Arts

Animal kingdom: Surreal comic drama The Lobster

Colin Farrell stars in The Lobster, a surreal comedy drama about a world in which the biggest crime is to be single. David Roy observed this enjoyably bizarre dating game

Colin Farrell and Rachel Weisz in The Lobster

THE Lobster is billed as 'an unconventional love story' – however, 'unconventional' seems an inadequate term for writer/director Yorgos Lanthimos's (Dogtooth) surreal social satire, which ponders a world in which single people are stripped of their freedoms until they find a suitable mate.

Indeed, 'surreal social satire' doesn't quite cut it either: The Lobster is also an offbeat dystopian horror film, where the dread is generated by societal conventions taken to ludicrous extremes: those who fail to find a mate are transformed into an animal.

"Most people choose dogs," explains Olivia Colman's Hotel Manager, a stern custodial cupid who runs a remote and slightly run-down luxury country resort where singles are given a period to pair off to avoid an animal fate.

"That's why there are so many dogs around. Not many people choose the exotic animals, that's why they're extinct."

The just jilted David (Colin Farrell) knows all about it – his brother is now a border collie.

However, this paunchy sea-loving singleton has something different in mind if he should be sentenced to live further down the food chain: he's chosen a lobster as "they live for 100 years and remain fertile for their entire lives."

"A very good choice," approves the Hotel Manager.

David's fellow 'guest' The Limping Man (Ben Whishaw), determined to find a mate by fair means or foul, has a different view: "They'll catch you and boil you alive!" he warns.

Meanwhile, their companion The Lisping Man (John C Reilly) is too busy indulging in forbidden self-fondling to make any serious attempt at pairing off.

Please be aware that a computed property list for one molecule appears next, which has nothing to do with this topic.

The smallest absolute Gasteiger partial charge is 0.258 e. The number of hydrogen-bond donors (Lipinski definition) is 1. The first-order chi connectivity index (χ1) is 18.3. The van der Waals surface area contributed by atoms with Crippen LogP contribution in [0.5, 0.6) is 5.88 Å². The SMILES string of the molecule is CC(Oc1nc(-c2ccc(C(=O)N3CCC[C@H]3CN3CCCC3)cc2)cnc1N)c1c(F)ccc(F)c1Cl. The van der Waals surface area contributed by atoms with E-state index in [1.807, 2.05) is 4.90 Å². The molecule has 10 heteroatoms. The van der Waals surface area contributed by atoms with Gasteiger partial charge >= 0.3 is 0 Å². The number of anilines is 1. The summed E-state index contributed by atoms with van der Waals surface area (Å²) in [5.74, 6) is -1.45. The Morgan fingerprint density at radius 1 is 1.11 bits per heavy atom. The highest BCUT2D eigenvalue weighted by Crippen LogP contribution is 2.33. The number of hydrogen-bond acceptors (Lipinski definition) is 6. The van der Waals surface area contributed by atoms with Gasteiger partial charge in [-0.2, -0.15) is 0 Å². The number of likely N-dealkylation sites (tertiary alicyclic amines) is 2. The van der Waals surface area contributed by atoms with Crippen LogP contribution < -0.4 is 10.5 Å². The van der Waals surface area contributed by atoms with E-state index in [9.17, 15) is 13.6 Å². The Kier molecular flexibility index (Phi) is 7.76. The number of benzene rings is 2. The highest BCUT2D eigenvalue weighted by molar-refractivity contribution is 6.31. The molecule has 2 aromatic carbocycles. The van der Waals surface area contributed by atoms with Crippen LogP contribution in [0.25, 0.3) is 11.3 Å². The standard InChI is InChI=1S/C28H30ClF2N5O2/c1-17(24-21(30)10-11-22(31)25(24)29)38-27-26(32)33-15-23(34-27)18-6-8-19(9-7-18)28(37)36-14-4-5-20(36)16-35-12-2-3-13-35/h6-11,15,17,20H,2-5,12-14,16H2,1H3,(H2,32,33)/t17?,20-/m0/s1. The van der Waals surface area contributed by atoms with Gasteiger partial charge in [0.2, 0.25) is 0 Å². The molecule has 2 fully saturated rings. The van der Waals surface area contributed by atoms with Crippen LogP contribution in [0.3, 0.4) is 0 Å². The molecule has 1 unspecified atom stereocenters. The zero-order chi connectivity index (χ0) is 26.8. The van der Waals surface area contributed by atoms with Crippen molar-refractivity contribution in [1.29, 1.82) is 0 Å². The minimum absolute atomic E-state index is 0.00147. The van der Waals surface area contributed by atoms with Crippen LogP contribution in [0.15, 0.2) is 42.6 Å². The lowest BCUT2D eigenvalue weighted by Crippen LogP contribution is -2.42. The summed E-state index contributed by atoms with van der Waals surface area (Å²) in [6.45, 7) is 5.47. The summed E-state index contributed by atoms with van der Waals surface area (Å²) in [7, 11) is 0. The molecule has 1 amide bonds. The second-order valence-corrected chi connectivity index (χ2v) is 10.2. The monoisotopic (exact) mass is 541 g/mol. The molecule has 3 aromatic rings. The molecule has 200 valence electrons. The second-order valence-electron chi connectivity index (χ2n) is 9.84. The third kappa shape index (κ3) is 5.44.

As you may have guessed from the character names, everyone in The Lobster is described by their 'defining trait' and they are advised to seek partners with a similar affliction.

Hotel guests spend their days attending seminars in which the virtues of coupledom are emphasised via bizarre role plays conducted by staff (singles are vulnerable to rape and choking, they learn) and attempting to catch the eye of a suitable suitor at evening dinner dances.

They also get driven out to the woods once a day to hunt 'loners', a loosely organised group of singles who have rejected romantic relationships altogether.

Led by Loner Leader (Lea Seydoux), they live wild by a strict 'every man for themselves' code, content to enjoy their furtive freedom by listening to music on headphones, going for long walks on their own when the mood takes them and other cliched 'bonuses' of single life. They're also required to literally dig their own graves.

Guests who manage to shoot a loner with a tranquillizer dart get a bonus day added to their residency. Tellingly, Heartless Woman (Angeliki Papoulia) has amassed well over 100 days via these missions – David thinks she might make an ideal partner, if only he can persuade her he's made from similarly unfeeling stuff.

There's a streak of gleefully dark humour running through the pitch black core of The Lobster, which never offers its audience traditional 'cues' on how to react to what's unfolding onscreen.

A portentous musical score permeates proceedings and dialogue is sparse and chatter-free, with characters speaking in short, flat statements that sound suspiciously over-rehearsed, as if every word is being recorded by an unseen vengeful agency.

Occasional expositionary voice-over narration is delivered in deadpan manner by Rachel Weisz's Short-Sighted Woman, who offers insight into the amusingly selfish thoughts occupying David's head.

She doesn't actually appear on-screen until the final third of the story, when the development of a secret relationship with David becomes the main focus.

While you'd never call The Lobster a 'date movie', it's certainly an oddly enjoyable watch for couples and singles alike, all of whom will shift uncomfortably in their seats at some point during its stylishly idiosyncratic commentary on 'normality'.

:: The Lobster is showing at QFT Belfast now (Queensfilmtheatre.com).

The Lobster (15, 118mins)

Starring: Colin Farrell, John C Reilly, Rachel Weisz, Lea Seydoux.

Director: Yorgos Lanthimos

RATING: THREE STARS

Arts
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